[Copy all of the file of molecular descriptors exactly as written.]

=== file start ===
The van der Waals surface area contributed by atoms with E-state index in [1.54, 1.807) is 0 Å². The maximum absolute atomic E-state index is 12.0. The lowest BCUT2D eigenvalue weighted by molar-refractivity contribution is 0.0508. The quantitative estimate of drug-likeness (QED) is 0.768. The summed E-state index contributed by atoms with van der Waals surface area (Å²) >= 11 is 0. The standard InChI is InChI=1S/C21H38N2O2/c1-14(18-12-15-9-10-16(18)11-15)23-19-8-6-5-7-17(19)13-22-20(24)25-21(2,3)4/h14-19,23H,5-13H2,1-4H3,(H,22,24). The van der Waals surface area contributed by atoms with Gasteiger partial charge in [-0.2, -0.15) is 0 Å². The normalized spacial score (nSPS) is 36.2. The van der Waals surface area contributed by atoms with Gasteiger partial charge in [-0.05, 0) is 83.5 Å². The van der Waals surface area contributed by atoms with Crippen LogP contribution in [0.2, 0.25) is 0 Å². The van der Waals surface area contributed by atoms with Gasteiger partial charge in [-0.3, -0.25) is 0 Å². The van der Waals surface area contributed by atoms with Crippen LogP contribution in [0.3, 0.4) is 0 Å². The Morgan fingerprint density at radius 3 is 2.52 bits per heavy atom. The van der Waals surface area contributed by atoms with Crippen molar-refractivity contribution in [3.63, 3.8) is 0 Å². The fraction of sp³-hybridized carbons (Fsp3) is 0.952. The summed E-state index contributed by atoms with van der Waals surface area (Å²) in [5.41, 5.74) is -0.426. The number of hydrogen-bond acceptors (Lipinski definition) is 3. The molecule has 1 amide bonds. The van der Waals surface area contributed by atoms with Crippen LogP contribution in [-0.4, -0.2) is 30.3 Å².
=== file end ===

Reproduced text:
The van der Waals surface area contributed by atoms with E-state index in [1.54, 1.807) is 0 Å². The maximum absolute atomic E-state index is 12.0. The lowest BCUT2D eigenvalue weighted by molar-refractivity contribution is 0.0508. The quantitative estimate of drug-likeness (QED) is 0.768. The summed E-state index contributed by atoms with van der Waals surface area (Å²) >= 11 is 0. The standard InChI is InChI=1S/C21H38N2O2/c1-14(18-12-15-9-10-16(18)11-15)23-19-8-6-5-7-17(19)13-22-20(24)25-21(2,3)4/h14-19,23H,5-13H2,1-4H3,(H,22,24). The van der Waals surface area contributed by atoms with Gasteiger partial charge in [-0.2, -0.15) is 0 Å². The normalized spacial score (nSPS) is 36.2. The van der Waals surface area contributed by atoms with Gasteiger partial charge in [-0.05, 0) is 83.5 Å². The van der Waals surface area contributed by atoms with Crippen LogP contribution in [0.2, 0.25) is 0 Å². The van der Waals surface area contributed by atoms with Gasteiger partial charge in [-0.3, -0.25) is 0 Å². The van der Waals surface area contributed by atoms with Crippen LogP contribution in [0.3, 0.4) is 0 Å². The Morgan fingerprint density at radius 3 is 2.52 bits per heavy atom. The van der Waals surface area contributed by atoms with Crippen molar-refractivity contribution in [3.63, 3.8) is 0 Å². The fraction of sp³-hybridized carbons (Fsp3) is 0.952. The summed E-state index contributed by atoms with van der Waals surface area (Å²) in [5.41, 5.74) is -0.426. The number of hydrogen-bond acceptors (Lipinski definition) is 3. The molecule has 1 amide bonds. The van der Waals surface area contributed by atoms with Crippen LogP contribution in [-0.4, -0.2) is 30.3 Å².